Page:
Tuesday, March 15, 2011

The Historic 1950 and 1984 North Carolina U. S. Senate Races


The following is a brief account, which I wrote 20 years ago, of the historic 1950 and 1984 North Carolina U. S. Senate races.

"It was during the 1950 North Carolina senatorial campaign involving liberal UNC President Dr. Frank Porter Graham and conservative Raleigh attorney Willis Smith that a young news director at WRAL named Jesse Helms came to prominence as a media figure. Helms covered the first Democratic primary struggle that year between Graham and Smith which Dr. Graham won. It featured flamboyant charges by Helms of communist taint and intellectual socialism against the distinguished former university President. Helms took a leading role in the run-off election.

'I went on the radio telling folks that supporters ought to get to Smith's home and encourage him to call for a run-off,' Helms said. WRAL ran announcements throughout the day about the rally. Several hundred people turned out. Smith, a former speaker of the NC State House, a prominent lawyer and chairman of the Duke University Board of Trustees, leaned toward bowing out after the crowd arrived. He announced he would make up his mind the following morning. During the period following the first primary, three Supreme Court rulings involving desegregation had come down. Those influenced Smith's decision to run.

The run-off campaign focused on blatant and exaggerated racial charges against Graham. Smith supporters circulated leaflets warning 'White People Wake Up'. Leaflets asked such questions such as, 'Do you want Negros riding beside your wife and daughters in buses, cabs, and trains? Negros going to white schools and white children going to Negro schools? Negros to occupy the same hospital rooms with you and your wife and daughter?' Some of the printed material, distributed to mill villages and industrial plants, featured photographs of black soldiers dancing and drinking with white women. One pictured a black man dancing with a woman who had the superimposed face of Mrs. Graham.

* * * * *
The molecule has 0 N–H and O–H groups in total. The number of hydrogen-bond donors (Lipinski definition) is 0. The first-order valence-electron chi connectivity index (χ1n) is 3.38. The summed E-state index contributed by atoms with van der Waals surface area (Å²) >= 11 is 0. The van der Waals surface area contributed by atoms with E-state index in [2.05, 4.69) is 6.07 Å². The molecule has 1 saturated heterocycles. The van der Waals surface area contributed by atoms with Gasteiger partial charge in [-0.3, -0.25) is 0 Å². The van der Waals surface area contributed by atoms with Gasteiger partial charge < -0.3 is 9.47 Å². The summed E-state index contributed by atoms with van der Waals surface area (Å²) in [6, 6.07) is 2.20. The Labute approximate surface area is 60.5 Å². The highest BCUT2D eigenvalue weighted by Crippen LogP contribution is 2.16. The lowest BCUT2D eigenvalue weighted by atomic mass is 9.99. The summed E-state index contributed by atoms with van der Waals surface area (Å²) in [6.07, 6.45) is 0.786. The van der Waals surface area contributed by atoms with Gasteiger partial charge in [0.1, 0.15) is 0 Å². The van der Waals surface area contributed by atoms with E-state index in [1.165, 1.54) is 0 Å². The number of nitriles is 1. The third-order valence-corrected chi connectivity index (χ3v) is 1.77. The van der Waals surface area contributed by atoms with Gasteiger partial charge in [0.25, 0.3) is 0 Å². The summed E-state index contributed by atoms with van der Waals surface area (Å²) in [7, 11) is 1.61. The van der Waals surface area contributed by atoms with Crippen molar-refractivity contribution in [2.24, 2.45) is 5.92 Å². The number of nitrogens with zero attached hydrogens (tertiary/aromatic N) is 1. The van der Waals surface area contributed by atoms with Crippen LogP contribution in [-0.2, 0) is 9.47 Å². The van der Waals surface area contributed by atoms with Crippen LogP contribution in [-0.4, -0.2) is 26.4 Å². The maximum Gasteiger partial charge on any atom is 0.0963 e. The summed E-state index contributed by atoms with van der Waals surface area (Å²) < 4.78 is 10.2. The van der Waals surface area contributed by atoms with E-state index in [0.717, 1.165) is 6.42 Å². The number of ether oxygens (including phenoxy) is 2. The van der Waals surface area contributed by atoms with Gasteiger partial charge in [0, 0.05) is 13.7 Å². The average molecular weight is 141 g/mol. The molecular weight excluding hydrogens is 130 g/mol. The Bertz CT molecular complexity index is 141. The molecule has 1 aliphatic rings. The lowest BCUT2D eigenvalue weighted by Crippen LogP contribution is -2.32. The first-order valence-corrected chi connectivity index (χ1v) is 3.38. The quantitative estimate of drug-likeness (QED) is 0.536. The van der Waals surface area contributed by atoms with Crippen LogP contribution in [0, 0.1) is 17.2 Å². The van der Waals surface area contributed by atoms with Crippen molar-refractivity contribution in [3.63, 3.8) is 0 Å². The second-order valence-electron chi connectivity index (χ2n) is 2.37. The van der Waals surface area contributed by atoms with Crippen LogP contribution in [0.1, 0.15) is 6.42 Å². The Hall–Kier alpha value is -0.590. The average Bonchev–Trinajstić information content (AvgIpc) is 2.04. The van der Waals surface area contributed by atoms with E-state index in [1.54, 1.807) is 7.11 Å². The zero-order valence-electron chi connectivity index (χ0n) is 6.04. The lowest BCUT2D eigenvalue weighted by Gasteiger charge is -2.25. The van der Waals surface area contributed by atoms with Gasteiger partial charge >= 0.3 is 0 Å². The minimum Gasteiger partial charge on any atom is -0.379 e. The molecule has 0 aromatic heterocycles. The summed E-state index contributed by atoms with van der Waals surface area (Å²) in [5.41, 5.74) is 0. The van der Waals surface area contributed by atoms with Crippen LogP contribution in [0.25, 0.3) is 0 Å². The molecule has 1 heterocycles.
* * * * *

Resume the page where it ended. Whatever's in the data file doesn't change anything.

Smith defeated Graham is the bitterly fought run-off campaign, replacing Graham in the US Senate, who had been appointed to the Senate by Governor Scott in 1949 at the death of Melville Broughton.

Helms denied that either he or Senator Smith knew about or sanctioned the scurrilous campaign material. Others, however, have different memories. Judge James Bailey worked in the Smith campaign. He told one reporter that 'Helms contributed to practically every ad that was run.' Senator Helms is indignant today when critics link him with racist material circulated for Smith. He insists that Smith was the 'victim of a horrendously improper campaign that branded him a racist.'

The emotional backlash of the Smith-Graham campaign polarized liberals and conservatives in North Carolina for the first time. Whatever Helms' role may have been, the campaign advanced his career. One year later, he went to Washington as a staff assistant to Smith. Thirty-four years later, in 1984, Helms himself would take on another prominent NC liberal, Jim Hunt, in what may have overtaken the Smith-Graham campaign as the state's harshest and dirtiest campaign in history. On the coattails of Ronald Reagan, and again using racial innuendo, Helms beat Hunt with a narrow 51.7% of the vote. Some things seem to never change in North Carolina."

By Bob Godfrey

June, 1991 (Source: "The North Carolina Senate Race, 1984", by William D. Snider)

(Above are campaign pins from both the 1950 and the 1984 campaigns).

1 comment:

  1. I never have quite understood how you could grow up in the South during this era ('50s and '60s) and not become a liberal.

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